Effects of Hanford layoffs felt across region

By Kristi Pihl, Herald staff writerJanuary 23, 2013 

The Tri-Cities didn't see enough job growth in other industries to make up for job layoffs at Hanford this year.

Year-over-year growth in manufacturing, construction and government wasn't enough to wipe out the effect of Hanford layoffs, said Ajsa Suljic, regional labor economist for the state Employment Security Department.

Overall, Tri-City employment was down about 2.2 percent in December compared with December 2011, according to data released Wednesday by Employment Security.

A total of 116,510 Tri-Citians were employed during December, about 2,620 fewer than December the year before.

Professional and business services, where most Hanford jobs are reflected, were down by 9.5 percent from the previous year, according to the state.

The Tri-Cities' unemployment rate hit 9.7 percent in December, above the state's unemployment of 7.7 percent and the Tri-Cities' November rate of 8.3 percent.

Benton County's unemployment rate reached 9 percent in December, while Franklin County's rate was 11.5 percent.

The Tri-Cities also saw the typical seasonal slow down in industries such as agriculture, construction and manufacturing between November and December.

Overall, 12,490 Tri-Citians were out of work and actively looking for a new job in December, according to the state. While that was up by about 1,690 people from November, it was almost 2 percent fewer jobless than December 2011.

About 7,800 people were collecting unemployment benefits during December, Suljic said. Of those, 5,755 were receiving the regular benefits for weeks 1 to 27 of unemployment.

About 326 area residents used up all of their benefits in December, and about 1,700 people were approved for benefits and received their first unemployment check, she said.

Nonfarm jobs dropped to 97,100, a decline of 2.3 percent in December compared with the same time in 2011.

Construction was up 400 jobs in December compared with December 2011, while manufacturing grew by 100 jobs and government jobs increased by 200.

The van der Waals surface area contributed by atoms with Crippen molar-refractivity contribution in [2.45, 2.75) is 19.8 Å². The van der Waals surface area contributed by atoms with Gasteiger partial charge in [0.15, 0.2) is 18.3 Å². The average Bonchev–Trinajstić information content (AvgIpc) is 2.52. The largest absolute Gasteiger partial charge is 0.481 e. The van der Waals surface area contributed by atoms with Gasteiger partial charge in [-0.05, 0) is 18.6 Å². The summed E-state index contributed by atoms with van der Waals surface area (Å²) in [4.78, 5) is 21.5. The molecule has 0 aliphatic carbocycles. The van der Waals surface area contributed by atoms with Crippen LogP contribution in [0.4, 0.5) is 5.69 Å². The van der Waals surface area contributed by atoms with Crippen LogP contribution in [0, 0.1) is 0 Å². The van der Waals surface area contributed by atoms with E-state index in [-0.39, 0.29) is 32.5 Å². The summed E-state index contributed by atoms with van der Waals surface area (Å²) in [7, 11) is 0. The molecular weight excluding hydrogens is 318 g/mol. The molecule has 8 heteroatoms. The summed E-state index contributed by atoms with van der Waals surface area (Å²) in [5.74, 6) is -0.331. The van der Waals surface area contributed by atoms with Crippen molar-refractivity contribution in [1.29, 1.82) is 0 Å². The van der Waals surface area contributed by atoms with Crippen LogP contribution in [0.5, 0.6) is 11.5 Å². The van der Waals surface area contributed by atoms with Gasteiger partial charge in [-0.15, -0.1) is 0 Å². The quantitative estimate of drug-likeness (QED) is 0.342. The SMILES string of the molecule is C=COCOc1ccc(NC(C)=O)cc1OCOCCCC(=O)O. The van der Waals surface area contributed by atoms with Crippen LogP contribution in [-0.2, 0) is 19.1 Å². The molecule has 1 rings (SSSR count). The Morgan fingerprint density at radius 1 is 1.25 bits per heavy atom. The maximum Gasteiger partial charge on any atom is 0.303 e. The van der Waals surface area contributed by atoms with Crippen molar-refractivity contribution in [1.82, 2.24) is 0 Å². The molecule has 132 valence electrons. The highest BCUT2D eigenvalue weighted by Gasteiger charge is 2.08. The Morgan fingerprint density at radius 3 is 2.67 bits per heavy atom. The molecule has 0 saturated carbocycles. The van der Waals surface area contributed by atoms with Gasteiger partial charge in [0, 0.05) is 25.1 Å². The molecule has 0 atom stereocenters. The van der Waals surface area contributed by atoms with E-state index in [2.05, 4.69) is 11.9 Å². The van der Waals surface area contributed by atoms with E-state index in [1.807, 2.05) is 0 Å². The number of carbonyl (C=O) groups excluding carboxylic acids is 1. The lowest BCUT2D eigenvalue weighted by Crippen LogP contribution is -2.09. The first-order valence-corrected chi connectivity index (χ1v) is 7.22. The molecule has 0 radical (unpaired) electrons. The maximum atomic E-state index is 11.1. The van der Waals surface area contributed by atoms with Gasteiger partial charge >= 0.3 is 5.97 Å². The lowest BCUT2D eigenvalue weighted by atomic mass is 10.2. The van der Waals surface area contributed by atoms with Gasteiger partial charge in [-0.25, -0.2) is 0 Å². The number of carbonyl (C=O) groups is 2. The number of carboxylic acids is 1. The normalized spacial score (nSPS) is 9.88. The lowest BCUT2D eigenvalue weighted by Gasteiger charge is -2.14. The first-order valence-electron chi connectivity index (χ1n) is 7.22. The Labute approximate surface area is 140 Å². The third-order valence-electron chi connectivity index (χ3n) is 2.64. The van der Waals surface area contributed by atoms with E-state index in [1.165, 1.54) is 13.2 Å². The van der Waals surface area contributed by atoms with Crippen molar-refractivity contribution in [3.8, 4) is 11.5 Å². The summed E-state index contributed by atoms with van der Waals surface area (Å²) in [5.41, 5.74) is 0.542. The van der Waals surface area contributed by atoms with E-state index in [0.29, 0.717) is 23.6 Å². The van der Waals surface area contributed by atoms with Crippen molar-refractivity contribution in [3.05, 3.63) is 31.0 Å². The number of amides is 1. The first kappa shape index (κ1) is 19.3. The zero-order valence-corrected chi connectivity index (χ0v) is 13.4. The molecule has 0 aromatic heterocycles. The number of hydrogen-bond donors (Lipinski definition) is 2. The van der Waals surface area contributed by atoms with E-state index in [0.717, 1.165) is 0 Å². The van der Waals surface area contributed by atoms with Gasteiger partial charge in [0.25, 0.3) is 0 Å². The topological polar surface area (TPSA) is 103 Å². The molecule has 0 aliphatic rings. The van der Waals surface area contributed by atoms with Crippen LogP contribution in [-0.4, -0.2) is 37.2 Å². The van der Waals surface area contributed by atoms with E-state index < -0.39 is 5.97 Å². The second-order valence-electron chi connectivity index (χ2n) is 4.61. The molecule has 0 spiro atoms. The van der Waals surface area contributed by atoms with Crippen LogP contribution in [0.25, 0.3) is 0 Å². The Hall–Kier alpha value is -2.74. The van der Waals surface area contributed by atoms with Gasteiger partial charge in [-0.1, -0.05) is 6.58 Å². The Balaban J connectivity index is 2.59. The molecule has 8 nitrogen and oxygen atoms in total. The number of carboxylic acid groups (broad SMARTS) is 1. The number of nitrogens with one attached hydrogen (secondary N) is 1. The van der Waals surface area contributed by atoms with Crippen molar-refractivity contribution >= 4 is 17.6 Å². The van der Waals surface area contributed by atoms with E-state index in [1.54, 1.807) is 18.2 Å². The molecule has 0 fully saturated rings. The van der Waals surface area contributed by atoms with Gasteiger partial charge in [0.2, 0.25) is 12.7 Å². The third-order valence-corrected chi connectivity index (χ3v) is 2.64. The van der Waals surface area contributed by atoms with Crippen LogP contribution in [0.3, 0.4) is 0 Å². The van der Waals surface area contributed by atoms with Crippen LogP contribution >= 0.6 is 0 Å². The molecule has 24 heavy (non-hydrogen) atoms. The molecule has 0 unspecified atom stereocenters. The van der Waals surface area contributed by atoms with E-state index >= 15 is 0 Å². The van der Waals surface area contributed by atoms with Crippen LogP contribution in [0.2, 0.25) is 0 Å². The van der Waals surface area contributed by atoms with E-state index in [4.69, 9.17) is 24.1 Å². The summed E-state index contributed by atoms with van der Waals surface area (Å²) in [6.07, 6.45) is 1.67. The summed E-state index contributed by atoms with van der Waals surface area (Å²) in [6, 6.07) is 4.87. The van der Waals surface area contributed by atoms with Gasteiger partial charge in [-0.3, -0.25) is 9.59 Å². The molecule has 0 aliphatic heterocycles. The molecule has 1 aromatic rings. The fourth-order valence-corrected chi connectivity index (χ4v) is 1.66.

Manufacturing and construction have seen good growth during 2012, Suljic said.

Construction boomed in 2010, when the Tri-Cities' stable housing market led to a rush in investment, Suljic said. But then activity slowed at the end of 2011. During third quarter 2012, construction jobs picked up, growing enough to surpass the industry's December 2011 employment, she said.

While construction jobs remained below 2007 levels, she said the growth the Tri-Cities is seeing now is more actual growth instead of growth inspired by Hanford funding.

Manufacturing, which is mostly food processing, has seen growth through the years, Suljic said. It's dependent on agriculture, and when the area has a good season, food processing does too.

Retail was down by 100 jobs in December compared with December 2011, while hospitality saw 200 fewer jobs.

Seasonal agriculture work fell off in December, with an overall drop of 34 percent between November and December in agriculture-related jobs in Benton, Franklin and Walla Walla counties, according to the state's Agricultural Labor Employment and Wages report. There still were about 1,890 seasonal farm jobs during December, which was 5,060 fewer jobs compared with November.

However, farm jobs at 10,270 in December remained up by 5 percent from December 2011, according to the report.

More people are coming to WorkSource Columbia Basin in search of jobs, said Michelle Mann, area manager. That's normal because this is the time when seasonal workers find themselves without a job.

Job listings continue at about the same number, with a good variety from food processing and health care to customer service and sales representatives, Mann said.

Washington State Patrol continues to look for new troopers, she said. The next information session is scheduled for March 8 at WorkSource Columbia Basin's Kennewick office, with the testing, including the physical test, on March 9.

Among those with active job listings with WorkSource Columbia Basin are Pacific Northwest National Laboratory, Bechtel National, ConAgra Foods, Griggs Department Store, Lourdes Health Network and Kennewick General Hospital.

WorkSource Columbia Basin has a number of workshops offered to help job seekers with resumes and interviews, Mann said.

Unemployment rates for area counties in December were: Adams County, 10.9 percent; Columbia County, 10.4 percent; Grant County, 11.2 percent; Walla Walla County 7.3 percent and Yakima County 11.2 percent.

-- To submit business news, go to bit.ly/bizformtch.

-- Kristi Pihl: 582-1512; kpihl@tricityherald.com

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